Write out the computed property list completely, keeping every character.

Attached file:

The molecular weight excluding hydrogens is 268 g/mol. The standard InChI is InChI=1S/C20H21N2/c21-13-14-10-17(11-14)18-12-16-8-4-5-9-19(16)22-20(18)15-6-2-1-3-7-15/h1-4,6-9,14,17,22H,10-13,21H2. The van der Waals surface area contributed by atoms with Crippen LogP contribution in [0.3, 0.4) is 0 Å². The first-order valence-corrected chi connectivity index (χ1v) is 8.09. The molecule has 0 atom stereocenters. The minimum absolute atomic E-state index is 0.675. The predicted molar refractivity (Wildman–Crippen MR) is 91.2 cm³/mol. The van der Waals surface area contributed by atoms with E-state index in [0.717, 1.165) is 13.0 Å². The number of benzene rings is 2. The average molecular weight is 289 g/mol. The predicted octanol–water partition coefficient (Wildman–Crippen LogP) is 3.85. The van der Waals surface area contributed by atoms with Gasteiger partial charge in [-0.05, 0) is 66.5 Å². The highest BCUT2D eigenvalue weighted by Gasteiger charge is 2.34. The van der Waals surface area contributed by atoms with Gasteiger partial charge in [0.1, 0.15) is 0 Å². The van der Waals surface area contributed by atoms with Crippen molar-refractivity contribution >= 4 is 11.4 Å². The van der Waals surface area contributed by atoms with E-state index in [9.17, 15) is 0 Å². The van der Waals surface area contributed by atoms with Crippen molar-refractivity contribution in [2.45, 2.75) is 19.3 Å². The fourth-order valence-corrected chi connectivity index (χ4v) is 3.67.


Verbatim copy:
The molecular weight excluding hydrogens is 268 g/mol. The standard InChI is InChI=1S/C20H21N2/c21-13-14-10-17(11-14)18-12-16-8-4-5-9-19(16)22-20(18)15-6-2-1-3-7-15/h1-4,6-9,14,17,22H,10-13,21H2. The van der Waals surface area contributed by atoms with Crippen LogP contribution in [0.3, 0.4) is 0 Å². The first-order valence-corrected chi connectivity index (χ1v) is 8.09. The molecule has 0 atom stereocenters. The minimum absolute atomic E-state index is 0.675. The predicted molar refractivity (Wildman–Crippen MR) is 91.2 cm³/mol. The van der Waals surface area contributed by atoms with E-state index in [0.717, 1.165) is 13.0 Å². The number of benzene rings is 2. The average molecular weight is 289 g/mol. The predicted octanol–water partition coefficient (Wildman–Crippen LogP) is 3.85. The van der Waals surface area contributed by atoms with Gasteiger partial charge in [-0.05, 0) is 66.5 Å². The highest BCUT2D eigenvalue weighted by Gasteiger charge is 2.34. The van der Waals surface area contributed by atoms with Gasteiger partial charge in [0.1, 0.15) is 0 Å². The van der Waals surface area contributed by atoms with Crippen molar-refractivity contribution >= 4 is 11.4 Å². The van der Waals surface area contributed by atoms with E-state index in [9.17, 15) is 0 Å². The van der Waals surface area contributed by atoms with Crippen molar-refractivity contribution in [2.45, 2.75) is 19.3 Å². The fourth-order valence-corrected chi connectivity index (χ4v) is 3.67.